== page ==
sources. For purposes of raising investment capital, the market section may be
the most important part of your business plan. To the venture capitalist, a
company without a strong understanding of the targeted market is a bad risk,
even if its product is first rate. Consequently, the market description should
be longer and more detailed than the product description indicating to
potential investors that you understand the priority of market over products.
- The Competition.
Identify your competitors, discuss their relative
strength and weaknesses, and indicate the market share held by each. Include a
forecast of the market shares you expect to capture in the first three to five
years, and which competitors you expect to draw customers from. Be sure to
spell out your rationale for each projection improved product performance,
reliability, styling, price, service or other factors. As with all projections
in the business plan, do not understate the strengths of your competition
while overestimating your own. Prospective investors will not back a company
that does not have a realistic view of its competition.
Efficient production is the key to profit making. This
section should describe your manufacturing facilities and discuss production
capacity in relation to projected sales over the first five years. Emphasis
should be placed not only on cost reduction, but on quality control as well.
Minimizing production costs will not make your company more attractive to
investors if the savings are offset by increased warranty costs.
As a general rule, venture capitalists prefer to invest in a
mediocre product produced by first rate management than a top notch product
produced by mediocre management. This priority should be reflected in your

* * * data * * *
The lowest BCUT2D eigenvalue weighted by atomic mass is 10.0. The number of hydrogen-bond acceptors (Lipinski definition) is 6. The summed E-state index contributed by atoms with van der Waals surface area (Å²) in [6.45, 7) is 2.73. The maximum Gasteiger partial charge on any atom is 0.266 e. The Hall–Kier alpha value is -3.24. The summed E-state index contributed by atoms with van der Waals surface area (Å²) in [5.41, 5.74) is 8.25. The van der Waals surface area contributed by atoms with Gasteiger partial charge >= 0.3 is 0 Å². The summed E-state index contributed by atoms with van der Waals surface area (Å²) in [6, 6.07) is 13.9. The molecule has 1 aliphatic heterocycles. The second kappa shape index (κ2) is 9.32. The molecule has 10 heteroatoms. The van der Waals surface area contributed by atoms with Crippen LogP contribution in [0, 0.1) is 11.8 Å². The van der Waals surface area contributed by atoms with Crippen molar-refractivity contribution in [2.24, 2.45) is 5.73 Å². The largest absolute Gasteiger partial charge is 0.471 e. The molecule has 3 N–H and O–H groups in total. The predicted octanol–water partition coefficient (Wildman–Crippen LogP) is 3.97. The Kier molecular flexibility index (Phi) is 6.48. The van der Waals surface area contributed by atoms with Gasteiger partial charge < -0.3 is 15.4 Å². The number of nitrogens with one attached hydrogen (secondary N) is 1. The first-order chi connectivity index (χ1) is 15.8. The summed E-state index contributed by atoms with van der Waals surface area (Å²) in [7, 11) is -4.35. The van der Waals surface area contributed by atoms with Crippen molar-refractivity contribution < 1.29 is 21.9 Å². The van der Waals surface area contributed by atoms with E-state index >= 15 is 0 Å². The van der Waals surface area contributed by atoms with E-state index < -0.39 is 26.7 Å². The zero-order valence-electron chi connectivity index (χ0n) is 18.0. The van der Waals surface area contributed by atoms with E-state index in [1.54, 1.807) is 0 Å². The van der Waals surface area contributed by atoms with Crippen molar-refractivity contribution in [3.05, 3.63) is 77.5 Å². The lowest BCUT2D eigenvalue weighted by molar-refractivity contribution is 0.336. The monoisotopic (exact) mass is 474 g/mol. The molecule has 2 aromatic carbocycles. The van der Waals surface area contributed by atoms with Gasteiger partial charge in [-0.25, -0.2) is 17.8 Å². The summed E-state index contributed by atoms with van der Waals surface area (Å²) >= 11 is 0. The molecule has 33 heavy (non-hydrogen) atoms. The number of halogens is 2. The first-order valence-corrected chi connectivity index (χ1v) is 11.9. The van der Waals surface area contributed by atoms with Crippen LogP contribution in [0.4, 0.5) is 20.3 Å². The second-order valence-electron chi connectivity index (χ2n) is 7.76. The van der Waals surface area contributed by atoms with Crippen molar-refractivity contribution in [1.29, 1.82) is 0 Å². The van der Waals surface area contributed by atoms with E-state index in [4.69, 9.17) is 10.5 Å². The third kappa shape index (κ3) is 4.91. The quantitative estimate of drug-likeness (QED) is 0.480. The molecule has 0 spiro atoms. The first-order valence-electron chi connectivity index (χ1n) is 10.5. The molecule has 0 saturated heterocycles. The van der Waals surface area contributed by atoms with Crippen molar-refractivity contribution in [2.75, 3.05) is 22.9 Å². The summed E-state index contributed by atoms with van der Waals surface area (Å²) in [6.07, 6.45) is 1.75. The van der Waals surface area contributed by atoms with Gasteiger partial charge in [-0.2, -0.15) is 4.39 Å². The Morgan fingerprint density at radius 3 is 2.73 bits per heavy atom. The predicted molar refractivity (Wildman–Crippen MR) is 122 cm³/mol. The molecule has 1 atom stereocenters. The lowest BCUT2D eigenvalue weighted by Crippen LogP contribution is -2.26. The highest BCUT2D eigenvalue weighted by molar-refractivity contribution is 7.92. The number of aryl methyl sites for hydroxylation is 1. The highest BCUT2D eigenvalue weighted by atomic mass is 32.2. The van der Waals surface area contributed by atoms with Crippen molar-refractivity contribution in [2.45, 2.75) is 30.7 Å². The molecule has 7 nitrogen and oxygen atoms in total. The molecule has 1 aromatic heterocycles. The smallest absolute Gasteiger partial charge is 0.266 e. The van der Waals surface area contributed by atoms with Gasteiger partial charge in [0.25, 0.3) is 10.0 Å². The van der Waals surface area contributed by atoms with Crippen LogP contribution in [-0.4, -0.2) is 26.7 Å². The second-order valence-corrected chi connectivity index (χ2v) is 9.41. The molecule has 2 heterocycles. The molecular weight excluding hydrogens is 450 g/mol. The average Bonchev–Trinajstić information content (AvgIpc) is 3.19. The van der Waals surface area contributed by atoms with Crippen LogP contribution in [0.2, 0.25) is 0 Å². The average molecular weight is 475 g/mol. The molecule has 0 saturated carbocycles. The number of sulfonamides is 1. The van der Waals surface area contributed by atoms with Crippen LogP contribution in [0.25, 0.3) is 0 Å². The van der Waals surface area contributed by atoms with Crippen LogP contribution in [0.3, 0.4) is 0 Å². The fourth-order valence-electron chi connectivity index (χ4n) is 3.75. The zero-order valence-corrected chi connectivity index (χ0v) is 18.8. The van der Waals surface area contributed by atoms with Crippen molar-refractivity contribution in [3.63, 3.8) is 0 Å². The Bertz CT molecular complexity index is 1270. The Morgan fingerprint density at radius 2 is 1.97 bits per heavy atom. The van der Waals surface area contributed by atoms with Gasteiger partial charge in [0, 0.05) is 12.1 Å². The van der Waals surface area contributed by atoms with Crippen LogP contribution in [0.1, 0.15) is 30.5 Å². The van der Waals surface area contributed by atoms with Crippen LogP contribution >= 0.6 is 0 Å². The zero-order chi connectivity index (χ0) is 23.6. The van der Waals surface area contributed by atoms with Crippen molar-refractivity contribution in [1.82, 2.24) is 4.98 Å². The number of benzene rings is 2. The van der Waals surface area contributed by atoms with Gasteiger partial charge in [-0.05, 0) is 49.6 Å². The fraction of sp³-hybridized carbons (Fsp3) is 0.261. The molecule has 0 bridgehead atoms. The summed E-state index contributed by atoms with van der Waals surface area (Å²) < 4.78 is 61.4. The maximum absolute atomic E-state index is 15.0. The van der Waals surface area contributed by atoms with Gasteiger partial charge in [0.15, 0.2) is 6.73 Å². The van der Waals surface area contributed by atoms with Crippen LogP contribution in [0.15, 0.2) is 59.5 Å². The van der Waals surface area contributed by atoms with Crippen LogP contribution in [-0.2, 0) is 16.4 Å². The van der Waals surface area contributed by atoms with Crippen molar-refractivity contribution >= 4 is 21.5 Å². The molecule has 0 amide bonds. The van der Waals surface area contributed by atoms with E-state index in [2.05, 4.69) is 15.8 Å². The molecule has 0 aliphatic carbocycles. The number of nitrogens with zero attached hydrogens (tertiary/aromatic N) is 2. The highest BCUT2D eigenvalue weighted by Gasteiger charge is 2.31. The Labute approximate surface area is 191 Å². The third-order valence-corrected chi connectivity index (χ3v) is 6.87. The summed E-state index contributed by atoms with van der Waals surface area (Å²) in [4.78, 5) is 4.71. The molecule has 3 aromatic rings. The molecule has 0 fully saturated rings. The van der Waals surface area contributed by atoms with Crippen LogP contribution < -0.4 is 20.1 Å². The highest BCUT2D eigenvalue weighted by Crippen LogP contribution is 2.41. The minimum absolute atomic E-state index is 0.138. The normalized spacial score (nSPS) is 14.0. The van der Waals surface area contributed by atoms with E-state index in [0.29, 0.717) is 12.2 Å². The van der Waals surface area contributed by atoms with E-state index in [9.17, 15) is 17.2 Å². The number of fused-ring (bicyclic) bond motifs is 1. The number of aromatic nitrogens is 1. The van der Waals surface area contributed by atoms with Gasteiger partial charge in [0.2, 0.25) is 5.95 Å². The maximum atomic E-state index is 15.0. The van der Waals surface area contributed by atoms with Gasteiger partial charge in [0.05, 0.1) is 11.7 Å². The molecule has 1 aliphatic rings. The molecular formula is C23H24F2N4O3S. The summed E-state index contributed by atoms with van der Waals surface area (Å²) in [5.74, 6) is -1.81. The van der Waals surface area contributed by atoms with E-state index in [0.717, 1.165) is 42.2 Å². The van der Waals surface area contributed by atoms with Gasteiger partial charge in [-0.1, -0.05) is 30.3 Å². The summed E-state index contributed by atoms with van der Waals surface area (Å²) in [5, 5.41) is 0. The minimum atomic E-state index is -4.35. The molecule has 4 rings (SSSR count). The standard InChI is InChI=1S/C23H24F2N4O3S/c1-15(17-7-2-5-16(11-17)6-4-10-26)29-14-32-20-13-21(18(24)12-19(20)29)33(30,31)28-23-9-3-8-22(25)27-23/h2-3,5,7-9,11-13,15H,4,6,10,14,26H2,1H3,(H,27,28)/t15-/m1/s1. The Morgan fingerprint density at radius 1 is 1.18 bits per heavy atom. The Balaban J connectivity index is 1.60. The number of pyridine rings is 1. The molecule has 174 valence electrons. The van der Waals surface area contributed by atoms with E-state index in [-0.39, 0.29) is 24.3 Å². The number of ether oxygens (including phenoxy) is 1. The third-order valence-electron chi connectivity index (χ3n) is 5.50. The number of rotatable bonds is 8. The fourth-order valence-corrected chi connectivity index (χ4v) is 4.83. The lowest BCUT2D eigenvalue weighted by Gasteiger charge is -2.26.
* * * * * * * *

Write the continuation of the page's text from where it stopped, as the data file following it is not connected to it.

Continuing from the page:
business plan. In this section, emphasize the experience of each key
management executive. Include job descriptions and salaries, and provide
resumes detailing your executives' past business experience, education,
publications, and any other information that indicates to potential investors
that you have a qualified management team. If your current management has weak
spots, define them and explain how they will be corrected.
- Financial Data.
First class products and top flight management account
for nothing if your financial projections do not allow for a substantial
return on investment. Consequently, this section is the bottom line of your
business plan. Begin by summarizing previous financial performance. If your
company is new, be sure that all financial projections are realistic and
justifiable. Remember that venture capitalists are sophisticated investors,
and will check out other companies in the same field. If your projections
deviate widely from the industry norm, you will lose both the credibility and
the financing you seek. Furthermore, do not inundate investors with yards of
computer generated spread sheets. Your financial data should be concise and
easy to understand.
Finally, your financial section should discuss the investment itself.
Indicate how much money the company needs, the form of the investment sought,
and how the money is to be used. Most important, discuss the projected return
on investment within the first five years of operation. As with all financial
information, be realistic and support your projections with solid data and
The MLM Startup Business Plan Team
The development of a well crafted business plan is a considerable
undertaking. It forces you to focus your ideas, ferret out weak spots in your
organization, and turn abstract concepts into concrete plans. Experienced
professionals such as an MLM consultant, an MLM lawyer and accountants can
provide invaluable assistance in putting together a sound and attractive
business plan. Your MLM lawyer can assure that your company has the proper
patent, trademark or trade secret protection that it needs, while steering you
away from the legal pitfalls that face all new or expanding businesses,
particularly in the area of MLM law. Your CPA can assist you with the myriad
financial assessments you must make. A well known and respected firm can lend
credibility to your numbers and projections. Beyond this, an experienced MLM
consultant, MLM attorney and accountant each have invaluable contacts within
the venture capital community. They can tell you who has the capital, where it
is being invested, and how you can best get a share. By enlisting the help of
experienced professionals and following the prescribed format, you can develop
a business plan that will help you to attract the financing you need for your
new or expanding business.